Classic Airframes 1/48 Blenheim IV


Classic Airframes 1/48 Blenheim IV






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Tom Cleaver


Short run multimedia kit


Following the success of the Blenheim I, Bristol pursued further development of the basic airframe with a design originally called the Bolingbroke, in which the nose of the Blenheim I was extended forward 3 feet. With the windscreen that far from the pilot, visual distortion set in; a more conventional "stepped cockpit, with the glass nose scalloped directly ahead of the pilot to allow good downward visibility during landing was developed. From the rear cockpit bulkhead aft, the airframe was essentially unchanged except for the installation of gas tanks in the outer wings for extended range. The final form was approved in the summer of 1938. Bristol and the other contractors building Blenheims in the "shadow factory" program were directed to change over to what was now called the Blenheim IV in late 1938. By the outbreak of war in September, 1939, 100 Blenheim IVs a month were being delivered to the RAF. Though the airplane was outclassed by its opposition, it would be the primary tactical day bomber of the RAF until replaced by the Mosquito in 1942.

Though the Blenheim had seen combat from the first day of the war, being the first British bomber to raid Germany two hours after the declaration of war on September 3, 1939, the Blenheim did not see widespread combat until the German invasion of France in May, 1940. From then until the fall of 1941, Blenheim crews would almost see too much action. As an example, 82 Squadron made its first attack against the German invasion in Belgium on May 17, 1940, 12 aircraft flying across the Channel to attack a German armored column in Gembloux, Belgium. They missed their rendezvous with the Hurricane squadron detailed to escort them, and pressed on regardless. Just before reaching Gembloux they were intercepted by 15 Bf-109s, which proceeded to shoot down all but one of the Blenheims. Thus began the crucifixion of the Blenheim crews in 2 Group. Basil Embry had lost 7 of 28 attacking the Maastricht bridges four days earlier. Between May 10 and the evacuation of the B.E.F from Dunkirk, the RAF lost 60 Blenheims with their crews to Luftwaffe fighters and deadly light flak no one had expected.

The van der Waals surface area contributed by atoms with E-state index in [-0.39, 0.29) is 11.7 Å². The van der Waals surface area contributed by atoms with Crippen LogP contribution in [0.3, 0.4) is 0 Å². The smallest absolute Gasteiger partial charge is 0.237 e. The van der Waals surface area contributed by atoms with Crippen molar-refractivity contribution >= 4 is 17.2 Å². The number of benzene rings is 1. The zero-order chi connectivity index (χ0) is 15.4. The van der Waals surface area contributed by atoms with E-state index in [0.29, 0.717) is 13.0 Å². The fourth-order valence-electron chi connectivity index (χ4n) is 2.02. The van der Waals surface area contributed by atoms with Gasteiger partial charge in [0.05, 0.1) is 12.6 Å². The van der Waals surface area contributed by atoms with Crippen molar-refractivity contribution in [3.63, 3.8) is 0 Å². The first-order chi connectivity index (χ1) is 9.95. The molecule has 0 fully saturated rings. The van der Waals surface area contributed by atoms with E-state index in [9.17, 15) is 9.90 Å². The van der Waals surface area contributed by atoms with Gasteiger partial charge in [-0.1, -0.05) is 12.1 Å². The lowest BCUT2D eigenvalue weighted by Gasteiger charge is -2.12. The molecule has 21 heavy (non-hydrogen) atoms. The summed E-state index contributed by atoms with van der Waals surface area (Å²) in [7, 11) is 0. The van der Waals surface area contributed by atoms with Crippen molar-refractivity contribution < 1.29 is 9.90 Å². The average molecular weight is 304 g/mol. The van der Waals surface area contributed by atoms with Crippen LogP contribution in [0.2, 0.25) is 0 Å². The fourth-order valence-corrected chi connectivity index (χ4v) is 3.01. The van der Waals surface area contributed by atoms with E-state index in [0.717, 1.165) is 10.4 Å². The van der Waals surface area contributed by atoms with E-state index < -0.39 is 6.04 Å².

Through the summer of 1940, the experience of 82 was not untypical of a 2 Group Blenheim squadron, making daylight attacks in formations of 4-6 aircraft to strike the invasion ports and the buildup of the German Army in northern France. The squadron suffered 180 percent casualties by September, going through 3 commanders in one week alone. Life in a 2 Group Blenheim squadron during the summer of 1940 has been compared to that of an R.F.C. squadron on the Somme in 1916, with aircrews being lost on operations before they had completed the process of signing in to the squadron and being issued their bedding. It was considered by aircrew during this period that an assignment to 2 Group was effectively a death sentence.

The Air Staff was unwilling to admit that the RAF did not have a bomber capable of operating in the European air combat environment in daylight. Packets of Blenheims were shot down like ducks during season by the Luftwaffe. Even worse was the wastage of the pre-war trained aircrews, almost none of whom would survive the war, with the overwhelming majority lost by the end of 1940 to no good purpose. One can compare the high command of the RAF in this period to the incompetence of the British Army High Command on the Western Front during the First World War or those who ordered the charge of the Light Brigade in the Crimean War for wastage of trained men to no account.